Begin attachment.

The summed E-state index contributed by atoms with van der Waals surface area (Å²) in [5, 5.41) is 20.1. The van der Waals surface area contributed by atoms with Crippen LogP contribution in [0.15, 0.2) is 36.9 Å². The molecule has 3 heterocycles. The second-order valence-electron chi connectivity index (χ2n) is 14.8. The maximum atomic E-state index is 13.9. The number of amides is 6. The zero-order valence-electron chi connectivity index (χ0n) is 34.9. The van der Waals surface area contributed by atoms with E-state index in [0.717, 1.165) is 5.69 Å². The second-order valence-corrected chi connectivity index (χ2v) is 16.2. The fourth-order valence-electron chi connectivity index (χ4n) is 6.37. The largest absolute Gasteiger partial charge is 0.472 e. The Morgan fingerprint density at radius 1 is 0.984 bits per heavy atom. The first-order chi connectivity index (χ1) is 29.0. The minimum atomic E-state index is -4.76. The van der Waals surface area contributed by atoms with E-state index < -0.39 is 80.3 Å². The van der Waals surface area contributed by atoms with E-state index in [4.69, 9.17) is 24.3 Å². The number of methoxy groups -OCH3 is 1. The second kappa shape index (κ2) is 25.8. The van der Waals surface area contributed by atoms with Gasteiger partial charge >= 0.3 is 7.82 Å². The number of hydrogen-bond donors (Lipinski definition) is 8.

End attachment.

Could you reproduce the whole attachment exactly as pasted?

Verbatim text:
The summed E-state index contributed by atoms with van der Waals surface area (Å²) in [5, 5.41) is 20.1. The van der Waals surface area contributed by atoms with Crippen LogP contribution in [0.15, 0.2) is 36.9 Å². The molecule has 3 heterocycles. The second-order valence-electron chi connectivity index (χ2n) is 14.8. The maximum atomic E-state index is 13.9. The number of amides is 6. The zero-order valence-electron chi connectivity index (χ0n) is 34.9. The van der Waals surface area contributed by atoms with E-state index in [0.717, 1.165) is 5.69 Å². The second-order valence-corrected chi connectivity index (χ2v) is 16.2. The fourth-order valence-electron chi connectivity index (χ4n) is 6.37. The largest absolute Gasteiger partial charge is 0.472 e. The Morgan fingerprint density at radius 1 is 0.984 bits per heavy atom. The first-order chi connectivity index (χ1) is 29.0. The minimum atomic E-state index is -4.76. The van der Waals surface area contributed by atoms with E-state index < -0.39 is 80.3 Å². The van der Waals surface area contributed by atoms with E-state index in [4.69, 9.17) is 24.3 Å². The number of methoxy groups -OCH3 is 1. The second kappa shape index (κ2) is 25.8. The van der Waals surface area contributed by atoms with Gasteiger partial charge >= 0.3 is 7.82 Å². The number of hydrogen-bond donors (Lipinski definition) is 8.